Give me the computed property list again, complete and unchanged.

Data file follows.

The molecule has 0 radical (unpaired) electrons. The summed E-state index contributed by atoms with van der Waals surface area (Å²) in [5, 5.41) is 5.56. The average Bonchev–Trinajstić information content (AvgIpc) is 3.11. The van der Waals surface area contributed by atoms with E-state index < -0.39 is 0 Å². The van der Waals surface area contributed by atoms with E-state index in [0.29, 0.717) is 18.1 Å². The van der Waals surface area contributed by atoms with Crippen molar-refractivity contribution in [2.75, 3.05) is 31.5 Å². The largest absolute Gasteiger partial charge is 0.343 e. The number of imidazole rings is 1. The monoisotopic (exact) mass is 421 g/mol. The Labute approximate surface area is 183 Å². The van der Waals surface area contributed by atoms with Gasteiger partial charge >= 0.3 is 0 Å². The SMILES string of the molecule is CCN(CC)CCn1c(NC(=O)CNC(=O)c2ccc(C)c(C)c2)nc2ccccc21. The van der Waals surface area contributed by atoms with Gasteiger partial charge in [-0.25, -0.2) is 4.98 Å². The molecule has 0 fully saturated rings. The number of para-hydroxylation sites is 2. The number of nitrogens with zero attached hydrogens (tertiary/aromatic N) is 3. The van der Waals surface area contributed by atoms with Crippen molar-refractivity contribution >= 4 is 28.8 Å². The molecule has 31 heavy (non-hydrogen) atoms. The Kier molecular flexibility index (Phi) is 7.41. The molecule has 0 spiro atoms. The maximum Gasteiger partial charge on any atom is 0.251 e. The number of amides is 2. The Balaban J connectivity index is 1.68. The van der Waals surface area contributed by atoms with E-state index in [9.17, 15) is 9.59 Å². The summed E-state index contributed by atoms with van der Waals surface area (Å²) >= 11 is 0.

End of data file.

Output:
The molecule has 0 radical (unpaired) electrons. The summed E-state index contributed by atoms with van der Waals surface area (Å²) in [5, 5.41) is 5.56. The average Bonchev–Trinajstić information content (AvgIpc) is 3.11. The van der Waals surface area contributed by atoms with E-state index < -0.39 is 0 Å². The van der Waals surface area contributed by atoms with E-state index in [0.29, 0.717) is 18.1 Å². The van der Waals surface area contributed by atoms with Crippen molar-refractivity contribution in [2.75, 3.05) is 31.5 Å². The largest absolute Gasteiger partial charge is 0.343 e. The number of imidazole rings is 1. The monoisotopic (exact) mass is 421 g/mol. The Labute approximate surface area is 183 Å². The van der Waals surface area contributed by atoms with Gasteiger partial charge >= 0.3 is 0 Å². The SMILES string of the molecule is CCN(CC)CCn1c(NC(=O)CNC(=O)c2ccc(C)c(C)c2)nc2ccccc21. The van der Waals surface area contributed by atoms with Gasteiger partial charge in [-0.25, -0.2) is 4.98 Å². The molecule has 0 fully saturated rings. The number of para-hydroxylation sites is 2. The number of nitrogens with zero attached hydrogens (tertiary/aromatic N) is 3. The van der Waals surface area contributed by atoms with Crippen molar-refractivity contribution >= 4 is 28.8 Å². The molecule has 31 heavy (non-hydrogen) atoms. The Kier molecular flexibility index (Phi) is 7.41. The molecule has 0 spiro atoms. The maximum Gasteiger partial charge on any atom is 0.251 e. The number of amides is 2. The Balaban J connectivity index is 1.68. The van der Waals surface area contributed by atoms with E-state index in [9.17, 15) is 9.59 Å². The summed E-state index contributed by atoms with van der Waals surface area (Å²) >= 11 is 0.